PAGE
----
Flows in Main Divide rivers like the Rangitata / Rakitata that flooded last week are dropping back quickly and should be high but fishable this weekend.

Keep a close eye on the ECan rainfall and river flow and  Outdoor Access livestreams for the latest info on river conditions.


Notice board


JBNZ – Ahuriri River permit

Club members of Jet Boating NZ hold a permit to jet boat the Ahuriri River between Lake Benmore and the Ireland Road Bridge.

The permit may be exercised on one day of 20 or 21 April and only if the river is 20 cumecs or above at the SH8 flow recorder. 


Tight Lines

Rhys Adams

Central South Island Fish & Game Officer 


North Canterbury Report

The Rakaia River mouth this morning from the Outdoor Access live web camera

Weekend Outlook

This weekend is looking perfect for some fishing.

Temperatures should be mild, and the trout should be more active with those cooler temperatures than during the summer.

Our high country lakes are always a productive spot for anglers to visit, and with mild winds predicted over the weekend, they’d be the perfect spot for a fishing trip.

The Outdoor Access live streaming webcams are also an excellent resource for helping plan a trip; if you want to see how good their service is, call into the fishing hut at Hunting and Fishing Tower Junction and check out the feed they have on display there.

If you are looking for a family fishing trip close to Christchurch, you can’t go past the Rotokohatu lakes.

These lakes opened for fishing on April 1st, and all licence holders, including children, juniors, and adults, can fish there, making it a perfect venue for a family trip.

The effort that Christchurch City Council has put into improving the facilities there has been fantastic, and we totally recommend a visit.

Last weekend, the nor-west rain dump gave a welcome top-up to many of the region's rivers. The Rakaia River got close to a mean annual flood level, and the Waimakariri River was about half of that.

Needless to say, though those sea-run salmon that have been waiting offshore for a fresh to come down the river will have entered the rivers after last weekend.

Salmon anglers have a couple of weekends left in the season, so this weekend is a good opportunity for salmon angling.

Fish & Game Officer Emily Craig releases a lamprey back into the Ashley River.

Last week, the North Canterbury staff and staff from other Fish & Game regions and other agencies undertook Electric Fishing Training with NIWA.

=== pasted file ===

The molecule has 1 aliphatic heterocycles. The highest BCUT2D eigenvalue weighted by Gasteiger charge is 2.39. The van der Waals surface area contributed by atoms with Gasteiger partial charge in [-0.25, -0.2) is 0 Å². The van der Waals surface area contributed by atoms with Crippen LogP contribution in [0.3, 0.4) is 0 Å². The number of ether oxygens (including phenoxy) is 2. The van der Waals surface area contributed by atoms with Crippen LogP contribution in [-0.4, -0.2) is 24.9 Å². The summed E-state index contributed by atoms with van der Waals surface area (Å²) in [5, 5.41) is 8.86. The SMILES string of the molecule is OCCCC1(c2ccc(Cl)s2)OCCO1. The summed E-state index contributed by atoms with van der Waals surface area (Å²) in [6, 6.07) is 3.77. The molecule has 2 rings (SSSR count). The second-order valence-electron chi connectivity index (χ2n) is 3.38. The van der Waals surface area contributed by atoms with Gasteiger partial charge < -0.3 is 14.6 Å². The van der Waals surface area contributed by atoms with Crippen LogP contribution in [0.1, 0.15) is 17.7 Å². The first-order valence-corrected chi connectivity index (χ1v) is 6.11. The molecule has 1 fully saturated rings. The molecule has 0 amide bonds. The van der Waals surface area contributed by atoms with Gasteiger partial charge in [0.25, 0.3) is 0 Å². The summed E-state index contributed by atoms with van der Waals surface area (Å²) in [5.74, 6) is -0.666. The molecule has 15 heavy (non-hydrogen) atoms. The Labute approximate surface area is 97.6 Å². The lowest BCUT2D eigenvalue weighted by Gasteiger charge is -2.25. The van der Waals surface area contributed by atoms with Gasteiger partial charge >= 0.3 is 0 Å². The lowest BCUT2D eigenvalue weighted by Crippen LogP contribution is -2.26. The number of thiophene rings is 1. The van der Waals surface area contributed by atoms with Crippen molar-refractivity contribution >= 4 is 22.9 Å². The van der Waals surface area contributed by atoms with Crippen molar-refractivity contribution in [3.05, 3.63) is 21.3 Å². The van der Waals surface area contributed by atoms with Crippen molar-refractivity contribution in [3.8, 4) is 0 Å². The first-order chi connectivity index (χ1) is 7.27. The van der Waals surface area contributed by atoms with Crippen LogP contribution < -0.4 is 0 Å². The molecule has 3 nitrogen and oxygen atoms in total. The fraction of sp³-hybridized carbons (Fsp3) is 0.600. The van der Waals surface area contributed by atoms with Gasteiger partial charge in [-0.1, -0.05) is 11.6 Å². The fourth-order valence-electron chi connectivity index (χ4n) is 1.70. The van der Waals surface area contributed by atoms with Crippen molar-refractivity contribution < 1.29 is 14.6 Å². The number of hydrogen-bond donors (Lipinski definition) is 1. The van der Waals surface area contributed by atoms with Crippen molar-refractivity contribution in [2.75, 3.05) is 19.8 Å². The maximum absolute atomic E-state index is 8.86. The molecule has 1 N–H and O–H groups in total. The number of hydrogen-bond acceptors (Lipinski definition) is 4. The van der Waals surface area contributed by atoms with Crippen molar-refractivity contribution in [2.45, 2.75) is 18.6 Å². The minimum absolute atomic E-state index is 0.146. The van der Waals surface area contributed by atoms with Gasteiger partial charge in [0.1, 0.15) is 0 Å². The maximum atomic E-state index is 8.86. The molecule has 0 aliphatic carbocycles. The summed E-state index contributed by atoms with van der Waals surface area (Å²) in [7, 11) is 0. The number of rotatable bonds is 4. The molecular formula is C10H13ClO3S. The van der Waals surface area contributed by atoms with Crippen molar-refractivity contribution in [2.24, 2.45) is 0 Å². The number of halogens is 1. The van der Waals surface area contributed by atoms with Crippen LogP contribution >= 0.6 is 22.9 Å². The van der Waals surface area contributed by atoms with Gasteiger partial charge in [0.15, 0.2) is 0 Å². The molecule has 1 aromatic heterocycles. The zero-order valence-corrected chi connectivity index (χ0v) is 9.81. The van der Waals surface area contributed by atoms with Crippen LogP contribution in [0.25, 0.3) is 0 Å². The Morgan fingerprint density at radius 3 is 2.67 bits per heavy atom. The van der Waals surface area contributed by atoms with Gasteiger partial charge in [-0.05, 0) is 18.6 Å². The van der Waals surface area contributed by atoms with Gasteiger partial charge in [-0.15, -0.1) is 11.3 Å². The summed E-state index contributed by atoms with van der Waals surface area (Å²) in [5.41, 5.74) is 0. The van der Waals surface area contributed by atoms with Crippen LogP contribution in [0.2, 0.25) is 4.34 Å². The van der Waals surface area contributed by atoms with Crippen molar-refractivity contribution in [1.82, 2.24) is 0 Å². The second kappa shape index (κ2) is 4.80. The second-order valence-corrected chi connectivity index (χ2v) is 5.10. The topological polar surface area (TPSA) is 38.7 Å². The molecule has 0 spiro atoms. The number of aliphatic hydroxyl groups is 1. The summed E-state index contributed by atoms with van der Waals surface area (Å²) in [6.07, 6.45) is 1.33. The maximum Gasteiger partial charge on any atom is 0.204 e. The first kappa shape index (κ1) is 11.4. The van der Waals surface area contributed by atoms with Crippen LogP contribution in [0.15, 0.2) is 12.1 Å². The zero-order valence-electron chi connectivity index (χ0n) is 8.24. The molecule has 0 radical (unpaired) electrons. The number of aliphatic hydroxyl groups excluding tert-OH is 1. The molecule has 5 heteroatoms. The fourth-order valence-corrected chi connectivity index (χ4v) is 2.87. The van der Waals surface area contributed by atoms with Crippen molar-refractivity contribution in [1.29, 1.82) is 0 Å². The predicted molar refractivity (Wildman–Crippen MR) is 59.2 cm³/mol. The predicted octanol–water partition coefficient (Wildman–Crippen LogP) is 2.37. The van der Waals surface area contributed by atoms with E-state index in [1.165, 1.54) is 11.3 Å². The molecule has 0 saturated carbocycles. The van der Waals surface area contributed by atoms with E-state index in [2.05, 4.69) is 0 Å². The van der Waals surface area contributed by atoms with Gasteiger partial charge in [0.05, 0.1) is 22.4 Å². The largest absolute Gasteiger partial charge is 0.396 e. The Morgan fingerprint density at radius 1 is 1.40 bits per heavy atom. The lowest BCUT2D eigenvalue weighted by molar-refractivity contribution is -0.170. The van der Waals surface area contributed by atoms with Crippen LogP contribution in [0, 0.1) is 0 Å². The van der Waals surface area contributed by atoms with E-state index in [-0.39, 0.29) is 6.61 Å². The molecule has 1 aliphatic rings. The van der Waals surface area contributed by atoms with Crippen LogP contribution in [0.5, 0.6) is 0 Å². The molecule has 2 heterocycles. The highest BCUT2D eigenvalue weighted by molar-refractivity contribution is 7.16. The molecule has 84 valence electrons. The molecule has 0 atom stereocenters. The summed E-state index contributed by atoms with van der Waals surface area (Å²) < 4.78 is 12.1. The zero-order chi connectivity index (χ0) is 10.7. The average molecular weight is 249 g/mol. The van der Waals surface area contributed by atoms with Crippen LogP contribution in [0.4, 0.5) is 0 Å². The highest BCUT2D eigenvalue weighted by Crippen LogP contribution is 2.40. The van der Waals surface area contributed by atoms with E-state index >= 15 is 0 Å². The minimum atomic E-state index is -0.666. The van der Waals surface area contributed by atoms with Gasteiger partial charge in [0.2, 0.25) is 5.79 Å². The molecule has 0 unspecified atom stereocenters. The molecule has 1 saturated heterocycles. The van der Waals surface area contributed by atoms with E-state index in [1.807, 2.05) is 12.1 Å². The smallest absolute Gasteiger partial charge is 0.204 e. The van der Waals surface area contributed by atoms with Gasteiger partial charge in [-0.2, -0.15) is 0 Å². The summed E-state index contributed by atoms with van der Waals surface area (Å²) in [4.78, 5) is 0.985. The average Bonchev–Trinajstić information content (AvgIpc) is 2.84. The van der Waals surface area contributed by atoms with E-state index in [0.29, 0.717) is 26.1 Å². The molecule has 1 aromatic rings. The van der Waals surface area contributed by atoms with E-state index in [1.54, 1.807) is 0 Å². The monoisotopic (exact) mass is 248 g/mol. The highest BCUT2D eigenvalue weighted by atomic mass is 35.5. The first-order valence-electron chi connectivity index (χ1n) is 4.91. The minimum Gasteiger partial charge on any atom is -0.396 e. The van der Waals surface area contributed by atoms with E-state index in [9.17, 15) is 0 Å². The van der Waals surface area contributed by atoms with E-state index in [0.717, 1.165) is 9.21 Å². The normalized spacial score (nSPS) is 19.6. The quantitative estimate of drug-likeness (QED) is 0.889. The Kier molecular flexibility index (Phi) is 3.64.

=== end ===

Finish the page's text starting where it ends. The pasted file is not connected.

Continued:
The NIWA electric fishing course is an industry-standard required to safely operate its electric fishing machines. It also allowed us to see the abundant aquatic life in a couple of our lowland rivers and streams.

One rare example recovered during our training in the Ashley River on the second day was this adult kanakana or lamprey pictured being released back into the water by Fish & Game Officer Emily Craig.

These fish are classified as Threatened – Nationally Vulnerable and are a rare sight in most of our waterways but more so in daylight hours.

Lamprey (Geotria australis) are ancient fish that have existed for over 360 million years. There are 38 known species worldwide, but only one species is found in New Zealand.

Lamprey are migratory fish, moving between fresh and saltwater to complete their lifecycle. The lamprey lifecycle differs distinctly from New Zealand’s other migratory freshwater native fish. Lamprey spend most of their lives at sea and only move into freshwater to spawn and for their juvenile life stage.

Adult lamprey could be mistaken for eels from a distance, but a closer look easily distinguishes them. Eels have jaws and teeth, but the lamprey’s jawless mouth is a circular fleshy sucker filled with hundreds of tiny teeth and a rasping tongue. Unlike eels, lamprey have no fins near their head. Just behind their eyes, lamprey have seven pairs of small holes that are the openings of their external gills.

Lamprey are secretive and can be very hard to spot. They often hide during the day under logs or large rocks or burrow into streambeds, venturing out at night to feed. Lamprey use their powerful sucking mouths to climb steep waterfalls while migrating upstream.

It was a privilege for staff to see one of these in the wild, and it goes to show we should never be surprised by what lives in our rivers.

Ashley River Fish Salvage

Staff and a volunteer headed back out to salvage brown trout from the Ashley River this morning.